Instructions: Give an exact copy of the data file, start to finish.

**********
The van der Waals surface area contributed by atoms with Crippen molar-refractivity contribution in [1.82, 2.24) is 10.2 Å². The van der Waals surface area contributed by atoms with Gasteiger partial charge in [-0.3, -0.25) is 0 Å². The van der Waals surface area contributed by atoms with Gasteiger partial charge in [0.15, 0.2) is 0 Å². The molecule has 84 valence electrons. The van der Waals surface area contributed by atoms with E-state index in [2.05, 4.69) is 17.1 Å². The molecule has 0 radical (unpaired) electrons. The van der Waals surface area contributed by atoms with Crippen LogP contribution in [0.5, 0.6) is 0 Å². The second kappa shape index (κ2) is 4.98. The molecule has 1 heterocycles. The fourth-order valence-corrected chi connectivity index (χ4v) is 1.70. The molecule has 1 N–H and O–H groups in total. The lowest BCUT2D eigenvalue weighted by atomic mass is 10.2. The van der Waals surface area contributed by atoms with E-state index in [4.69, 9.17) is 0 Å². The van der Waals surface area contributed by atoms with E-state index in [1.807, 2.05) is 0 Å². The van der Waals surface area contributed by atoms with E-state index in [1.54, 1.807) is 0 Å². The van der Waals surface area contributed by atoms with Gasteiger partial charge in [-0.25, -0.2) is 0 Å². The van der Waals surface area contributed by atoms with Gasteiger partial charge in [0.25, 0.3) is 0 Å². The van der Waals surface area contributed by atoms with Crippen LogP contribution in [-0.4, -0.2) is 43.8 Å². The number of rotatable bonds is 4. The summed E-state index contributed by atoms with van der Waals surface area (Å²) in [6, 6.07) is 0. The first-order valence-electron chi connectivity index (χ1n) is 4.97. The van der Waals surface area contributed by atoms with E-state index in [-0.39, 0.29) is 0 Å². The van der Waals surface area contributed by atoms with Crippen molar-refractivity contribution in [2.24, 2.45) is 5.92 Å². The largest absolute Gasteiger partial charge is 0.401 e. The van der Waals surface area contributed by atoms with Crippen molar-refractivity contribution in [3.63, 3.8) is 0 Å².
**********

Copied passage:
The van der Waals surface area contributed by atoms with Crippen molar-refractivity contribution in [1.82, 2.24) is 10.2 Å². The van der Waals surface area contributed by atoms with Gasteiger partial charge in [-0.3, -0.25) is 0 Å². The van der Waals surface area contributed by atoms with Gasteiger partial charge in [0.15, 0.2) is 0 Å². The molecule has 84 valence electrons. The van der Waals surface area contributed by atoms with E-state index in [2.05, 4.69) is 17.1 Å². The molecule has 0 radical (unpaired) electrons. The van der Waals surface area contributed by atoms with Crippen LogP contribution in [0.5, 0.6) is 0 Å². The second kappa shape index (κ2) is 4.98. The molecule has 1 heterocycles. The fourth-order valence-corrected chi connectivity index (χ4v) is 1.70. The molecule has 1 N–H and O–H groups in total. The lowest BCUT2D eigenvalue weighted by atomic mass is 10.2. The van der Waals surface area contributed by atoms with E-state index in [4.69, 9.17) is 0 Å². The van der Waals surface area contributed by atoms with E-state index in [1.807, 2.05) is 0 Å². The van der Waals surface area contributed by atoms with E-state index in [1.54, 1.807) is 0 Å². The van der Waals surface area contributed by atoms with Gasteiger partial charge in [-0.25, -0.2) is 0 Å². The van der Waals surface area contributed by atoms with Gasteiger partial charge in [0.25, 0.3) is 0 Å². The van der Waals surface area contributed by atoms with Crippen LogP contribution in [-0.4, -0.2) is 43.8 Å². The number of rotatable bonds is 4. The summed E-state index contributed by atoms with van der Waals surface area (Å²) in [6, 6.07) is 0. The first-order valence-electron chi connectivity index (χ1n) is 4.97. The van der Waals surface area contributed by atoms with E-state index in [-0.39, 0.29) is 0 Å². The van der Waals surface area contributed by atoms with Crippen molar-refractivity contribution in [2.24, 2.45) is 5.92 Å². The largest absolute Gasteiger partial charge is 0.401 e. The van der Waals surface area contributed by atoms with Crippen molar-refractivity contribution in [3.63, 3.8) is 0 Å².